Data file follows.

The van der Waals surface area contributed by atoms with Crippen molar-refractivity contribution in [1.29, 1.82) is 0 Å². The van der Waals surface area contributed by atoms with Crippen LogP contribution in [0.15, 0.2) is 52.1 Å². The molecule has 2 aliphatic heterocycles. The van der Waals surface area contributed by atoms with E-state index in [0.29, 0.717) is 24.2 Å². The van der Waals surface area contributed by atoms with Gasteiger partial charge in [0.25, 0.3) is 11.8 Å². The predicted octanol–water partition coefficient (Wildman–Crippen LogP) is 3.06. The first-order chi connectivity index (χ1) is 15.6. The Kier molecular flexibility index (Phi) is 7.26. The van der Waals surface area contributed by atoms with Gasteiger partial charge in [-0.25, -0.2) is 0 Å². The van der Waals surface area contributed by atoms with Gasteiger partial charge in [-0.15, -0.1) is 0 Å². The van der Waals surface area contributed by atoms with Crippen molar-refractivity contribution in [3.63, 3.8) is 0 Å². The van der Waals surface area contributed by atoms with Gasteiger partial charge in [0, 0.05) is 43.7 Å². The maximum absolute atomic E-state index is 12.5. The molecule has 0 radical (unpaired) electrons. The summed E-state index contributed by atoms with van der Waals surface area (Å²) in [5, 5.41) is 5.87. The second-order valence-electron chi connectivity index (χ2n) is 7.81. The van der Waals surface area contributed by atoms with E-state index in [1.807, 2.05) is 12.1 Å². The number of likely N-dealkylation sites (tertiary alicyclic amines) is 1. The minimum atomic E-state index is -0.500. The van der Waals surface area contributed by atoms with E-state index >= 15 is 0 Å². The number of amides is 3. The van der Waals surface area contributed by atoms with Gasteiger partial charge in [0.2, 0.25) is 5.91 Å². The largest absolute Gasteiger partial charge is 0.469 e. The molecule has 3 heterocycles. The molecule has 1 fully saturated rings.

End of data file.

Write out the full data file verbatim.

The van der Waals surface area contributed by atoms with Crippen molar-refractivity contribution in [1.29, 1.82) is 0 Å². The van der Waals surface area contributed by atoms with Crippen LogP contribution in [0.15, 0.2) is 52.1 Å². The molecule has 2 aliphatic heterocycles. The van der Waals surface area contributed by atoms with E-state index in [0.29, 0.717) is 24.2 Å². The van der Waals surface area contributed by atoms with Gasteiger partial charge in [0.25, 0.3) is 11.8 Å². The predicted octanol–water partition coefficient (Wildman–Crippen LogP) is 3.06. The first-order chi connectivity index (χ1) is 15.6. The Kier molecular flexibility index (Phi) is 7.26. The van der Waals surface area contributed by atoms with Gasteiger partial charge in [-0.25, -0.2) is 0 Å². The van der Waals surface area contributed by atoms with Gasteiger partial charge in [-0.15, -0.1) is 0 Å². The van der Waals surface area contributed by atoms with Crippen molar-refractivity contribution in [3.63, 3.8) is 0 Å². The van der Waals surface area contributed by atoms with Gasteiger partial charge in [0, 0.05) is 43.7 Å². The maximum absolute atomic E-state index is 12.5. The molecule has 0 radical (unpaired) electrons. The summed E-state index contributed by atoms with van der Waals surface area (Å²) in [5, 5.41) is 5.87. The second-order valence-electron chi connectivity index (χ2n) is 7.81. The van der Waals surface area contributed by atoms with E-state index in [1.807, 2.05) is 12.1 Å². The number of likely N-dealkylation sites (tertiary alicyclic amines) is 1. The minimum atomic E-state index is -0.500. The van der Waals surface area contributed by atoms with E-state index >= 15 is 0 Å². The number of amides is 3. The van der Waals surface area contributed by atoms with Gasteiger partial charge in [0.2, 0.25) is 5.91 Å². The largest absolute Gasteiger partial charge is 0.469 e. The molecule has 3 heterocycles. The molecule has 1 fully saturated rings.